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Part of the description of the Ghost's possession ability says:

[The ghost] retains its Alignment, Intelligence, Wisdom, Charisma, and immunity to being charmed and frightened. It otherwise uses the possessed target's statistics, but doesn't gain access to the target's knowledge, class features, or proficiencies.

Since it does not gain the target's proficiencies, it may not be proficient with the weapon the target wields.

(The description of the ghost does not specify whether or not it has any weapon proficiencies. RAW I would rule that it has no weapon proficiencies, but as a DM I would probably rule that this would depend on what the creature's proficiencies were in life.)

If the ghost is not proficient with the weapon, I assume it can still use it using the creature's relevant attribute (strength or dex) but without adding their proficiency bonus.

Now, what if the weapon is a magic weapon that is attuned to the possessed creature?

DMG p. 136 on attunement:

Some magic items require a creature to form a bond with them before their magical properties can be used.

Can the ghost use the attuned body it is possessing to use the weapon? If not, what happens if it tries? For example, let's imagine that a PC is wielding an attuned sunblade, and has already caused the the blade to spring into existence when the ghost possesses his body. What happens if the ghost tries to attack using that weapon?

I think it's clear that the ghost can't bring the blade into existence, or dismiss it, or change the radius of its light. But can it swing it like any other sword? And if so, does it get the sword's +2 to hit? (I think not, that is a magical property of the sword.) And what kind of damage does the sword do? (The fact that it does radiant damage is also a magical property of the sword, but I can't imagine it doing any other kind of damage.)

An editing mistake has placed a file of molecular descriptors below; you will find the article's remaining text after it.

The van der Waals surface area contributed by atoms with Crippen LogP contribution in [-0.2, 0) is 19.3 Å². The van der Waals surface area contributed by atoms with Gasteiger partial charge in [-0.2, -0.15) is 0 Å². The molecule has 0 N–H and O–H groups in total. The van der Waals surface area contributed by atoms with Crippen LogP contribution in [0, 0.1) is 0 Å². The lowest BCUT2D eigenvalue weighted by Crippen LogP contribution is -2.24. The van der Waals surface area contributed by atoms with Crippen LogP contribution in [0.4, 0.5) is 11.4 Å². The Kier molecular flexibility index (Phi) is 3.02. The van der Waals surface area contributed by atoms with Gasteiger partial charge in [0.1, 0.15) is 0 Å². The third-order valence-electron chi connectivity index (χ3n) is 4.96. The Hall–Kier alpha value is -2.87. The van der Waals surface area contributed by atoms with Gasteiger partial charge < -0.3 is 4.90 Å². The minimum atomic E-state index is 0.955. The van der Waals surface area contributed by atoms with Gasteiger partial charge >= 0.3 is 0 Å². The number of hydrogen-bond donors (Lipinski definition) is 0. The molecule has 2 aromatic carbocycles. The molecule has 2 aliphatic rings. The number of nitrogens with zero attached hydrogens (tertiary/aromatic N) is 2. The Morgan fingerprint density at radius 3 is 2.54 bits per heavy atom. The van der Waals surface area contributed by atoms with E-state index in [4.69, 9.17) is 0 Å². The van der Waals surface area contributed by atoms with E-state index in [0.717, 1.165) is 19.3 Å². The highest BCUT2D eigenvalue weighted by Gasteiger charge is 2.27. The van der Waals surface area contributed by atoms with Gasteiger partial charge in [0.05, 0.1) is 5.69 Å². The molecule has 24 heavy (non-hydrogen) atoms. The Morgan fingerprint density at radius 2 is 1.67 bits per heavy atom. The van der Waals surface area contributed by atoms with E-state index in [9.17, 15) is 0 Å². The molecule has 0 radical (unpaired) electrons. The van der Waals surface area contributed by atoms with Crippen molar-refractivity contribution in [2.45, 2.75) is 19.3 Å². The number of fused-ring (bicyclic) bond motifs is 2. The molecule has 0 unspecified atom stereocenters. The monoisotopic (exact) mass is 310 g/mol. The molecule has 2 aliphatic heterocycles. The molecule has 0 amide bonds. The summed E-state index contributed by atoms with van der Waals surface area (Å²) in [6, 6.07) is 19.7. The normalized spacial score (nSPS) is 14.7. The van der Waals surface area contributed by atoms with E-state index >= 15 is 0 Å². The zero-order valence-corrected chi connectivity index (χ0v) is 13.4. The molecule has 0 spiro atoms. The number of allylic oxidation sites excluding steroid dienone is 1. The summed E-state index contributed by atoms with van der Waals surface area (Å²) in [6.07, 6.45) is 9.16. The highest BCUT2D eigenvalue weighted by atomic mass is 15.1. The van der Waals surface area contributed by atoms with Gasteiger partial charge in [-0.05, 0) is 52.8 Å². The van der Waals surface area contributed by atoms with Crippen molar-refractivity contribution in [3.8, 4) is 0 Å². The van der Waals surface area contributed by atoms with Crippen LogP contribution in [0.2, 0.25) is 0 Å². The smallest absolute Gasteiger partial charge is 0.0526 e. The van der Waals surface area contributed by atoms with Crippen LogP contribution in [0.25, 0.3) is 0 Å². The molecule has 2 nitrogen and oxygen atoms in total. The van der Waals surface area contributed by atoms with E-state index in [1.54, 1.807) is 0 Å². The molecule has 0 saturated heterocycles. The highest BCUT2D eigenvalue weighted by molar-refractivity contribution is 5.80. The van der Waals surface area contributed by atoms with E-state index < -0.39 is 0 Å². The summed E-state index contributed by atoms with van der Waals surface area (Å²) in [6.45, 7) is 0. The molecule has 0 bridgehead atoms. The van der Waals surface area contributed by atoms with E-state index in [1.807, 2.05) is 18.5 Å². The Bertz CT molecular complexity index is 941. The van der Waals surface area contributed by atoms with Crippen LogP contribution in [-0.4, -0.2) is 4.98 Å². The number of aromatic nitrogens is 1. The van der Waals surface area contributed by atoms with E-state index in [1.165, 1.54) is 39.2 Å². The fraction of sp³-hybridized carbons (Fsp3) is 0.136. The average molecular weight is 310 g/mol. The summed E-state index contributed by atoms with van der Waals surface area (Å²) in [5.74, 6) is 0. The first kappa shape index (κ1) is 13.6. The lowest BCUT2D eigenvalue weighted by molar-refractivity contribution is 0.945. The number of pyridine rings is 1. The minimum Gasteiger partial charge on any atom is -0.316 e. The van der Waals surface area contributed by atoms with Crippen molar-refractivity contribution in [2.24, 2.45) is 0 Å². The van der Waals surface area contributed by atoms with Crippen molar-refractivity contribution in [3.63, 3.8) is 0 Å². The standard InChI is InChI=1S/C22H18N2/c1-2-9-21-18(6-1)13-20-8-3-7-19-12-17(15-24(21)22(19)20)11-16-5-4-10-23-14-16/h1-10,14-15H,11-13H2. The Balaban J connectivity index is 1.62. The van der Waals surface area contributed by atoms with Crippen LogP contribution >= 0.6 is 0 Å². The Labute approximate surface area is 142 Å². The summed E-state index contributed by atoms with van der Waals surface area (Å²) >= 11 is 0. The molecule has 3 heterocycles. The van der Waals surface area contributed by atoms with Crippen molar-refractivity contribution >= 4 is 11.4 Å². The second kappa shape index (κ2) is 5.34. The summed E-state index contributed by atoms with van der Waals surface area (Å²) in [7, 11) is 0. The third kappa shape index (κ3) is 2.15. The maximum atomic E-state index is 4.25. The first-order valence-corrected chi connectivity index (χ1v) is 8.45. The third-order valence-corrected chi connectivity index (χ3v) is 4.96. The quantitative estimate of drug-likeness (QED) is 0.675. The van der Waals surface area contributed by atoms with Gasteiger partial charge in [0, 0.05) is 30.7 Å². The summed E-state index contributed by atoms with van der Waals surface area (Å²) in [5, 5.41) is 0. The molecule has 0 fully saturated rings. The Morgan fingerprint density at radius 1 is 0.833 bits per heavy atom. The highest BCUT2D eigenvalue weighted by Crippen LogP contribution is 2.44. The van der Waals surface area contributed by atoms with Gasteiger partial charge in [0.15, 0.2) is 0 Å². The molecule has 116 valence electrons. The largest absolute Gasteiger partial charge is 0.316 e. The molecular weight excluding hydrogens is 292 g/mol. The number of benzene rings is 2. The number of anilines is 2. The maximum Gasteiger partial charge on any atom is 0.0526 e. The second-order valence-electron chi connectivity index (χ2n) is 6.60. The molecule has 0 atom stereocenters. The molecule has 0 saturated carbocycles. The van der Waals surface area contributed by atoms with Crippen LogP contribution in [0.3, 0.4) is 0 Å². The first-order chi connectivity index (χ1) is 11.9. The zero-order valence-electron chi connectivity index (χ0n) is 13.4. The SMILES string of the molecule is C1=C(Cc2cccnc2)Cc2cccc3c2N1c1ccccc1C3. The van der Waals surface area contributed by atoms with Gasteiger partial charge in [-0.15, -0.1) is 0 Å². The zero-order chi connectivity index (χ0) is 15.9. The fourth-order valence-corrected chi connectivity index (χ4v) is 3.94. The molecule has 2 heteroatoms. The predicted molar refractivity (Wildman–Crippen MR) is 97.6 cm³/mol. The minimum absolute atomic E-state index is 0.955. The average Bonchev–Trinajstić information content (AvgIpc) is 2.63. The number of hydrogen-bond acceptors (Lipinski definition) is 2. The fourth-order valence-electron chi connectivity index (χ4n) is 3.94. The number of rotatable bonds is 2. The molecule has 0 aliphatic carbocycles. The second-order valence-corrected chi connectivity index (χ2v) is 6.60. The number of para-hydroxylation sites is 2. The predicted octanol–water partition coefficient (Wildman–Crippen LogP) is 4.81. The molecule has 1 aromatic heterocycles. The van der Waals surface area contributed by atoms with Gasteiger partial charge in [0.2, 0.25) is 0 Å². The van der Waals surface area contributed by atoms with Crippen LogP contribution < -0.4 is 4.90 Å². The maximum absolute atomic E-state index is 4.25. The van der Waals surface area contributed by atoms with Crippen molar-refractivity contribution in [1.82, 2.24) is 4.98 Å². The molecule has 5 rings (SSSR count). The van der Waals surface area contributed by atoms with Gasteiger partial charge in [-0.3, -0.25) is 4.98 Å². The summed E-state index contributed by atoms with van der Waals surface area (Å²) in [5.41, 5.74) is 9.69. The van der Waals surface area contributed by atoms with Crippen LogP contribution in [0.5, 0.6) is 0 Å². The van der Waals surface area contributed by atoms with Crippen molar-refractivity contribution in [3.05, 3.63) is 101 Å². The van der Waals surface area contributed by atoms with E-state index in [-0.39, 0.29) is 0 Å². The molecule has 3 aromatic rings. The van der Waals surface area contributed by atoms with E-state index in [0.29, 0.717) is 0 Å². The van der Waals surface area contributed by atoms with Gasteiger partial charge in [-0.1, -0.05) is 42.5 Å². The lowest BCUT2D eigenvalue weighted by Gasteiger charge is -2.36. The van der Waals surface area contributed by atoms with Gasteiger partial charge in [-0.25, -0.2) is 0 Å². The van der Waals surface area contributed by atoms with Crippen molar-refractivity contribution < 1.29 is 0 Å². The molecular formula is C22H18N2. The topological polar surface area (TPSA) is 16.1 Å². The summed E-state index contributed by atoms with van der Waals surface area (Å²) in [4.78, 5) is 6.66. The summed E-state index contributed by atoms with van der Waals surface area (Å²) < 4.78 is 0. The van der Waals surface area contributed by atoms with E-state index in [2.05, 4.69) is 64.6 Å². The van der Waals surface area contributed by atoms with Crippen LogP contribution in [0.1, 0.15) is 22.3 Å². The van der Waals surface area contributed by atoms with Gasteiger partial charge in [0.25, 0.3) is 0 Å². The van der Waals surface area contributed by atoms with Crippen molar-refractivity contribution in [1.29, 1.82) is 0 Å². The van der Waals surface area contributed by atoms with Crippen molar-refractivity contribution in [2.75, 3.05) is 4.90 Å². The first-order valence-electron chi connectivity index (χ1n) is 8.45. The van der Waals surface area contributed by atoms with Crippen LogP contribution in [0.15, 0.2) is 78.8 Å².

So does the sword just turn into a flashlight in the hands of the possessed creature, or does it function as a sword to some degree?

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... the creature gains an intuitive understanding of how to activate any magical properties of the item, including any necessary command words.

The ghost has not done this and so lacks the "intuitive understanding". The brain/soul/mind/whatever inhabiting the body is not the one that did the attunement.

Without becoming attuned to an item that requires attunement, a creature gains only its non magical benefits, unless its description states otherwise.

The ghost is not attuned to the item so it functions as a non-magical item of that type.

The sun blade (aka light sabre) would vanish leaving only the hilt. The ghost could use this as an improvised weapon with no magical bonuses if it wants.

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    \$\begingroup\$ I'm not convinced that the blade would vanish. It usually takes an explicit action to dismiss the blade. The weapon is still in the hands of the creature attuned to it. The creature's brain is still there; it's just no longer in control of the body. The possessed/attuned character can't take the action to dismiss the blade. The ghost doesn't know how. \$\endgroup\$ – PurpleVermont Feb 15 '16 at 22:20
  • \$\begingroup\$ @PurpleVermont what happens to the blade if I let go of it? \$\endgroup\$ – Dale M Feb 15 '16 at 22:51
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    \$\begingroup\$ It doesn't say what happens if the attuned user of a sunblade puts it down. There's no reason to assume it automatically extinguishes. Plus... the attuned use doesn't let go of it. The brain is still there (but in input only mode) and the body is still there. The sword may not be able to tell that the brain it is attuned to is not currently controlling the body that it is attuned to and that is still holding it. \$\endgroup\$ – PurpleVermont Feb 16 '16 at 2:17
  • \$\begingroup\$ Attunement also doesnt say anything about what happens to possessed or dominated people. I think the only time you would have a problem with this is if the item was sentient, because it might recognize that the person it is attuned to has been possessed. Other than that, theres nothing under attunement, possession or domination that speaks to breaking the bond that was previously formed. \$\endgroup\$ – Lino Frank Ciaralli Feb 17 '16 at 18:56

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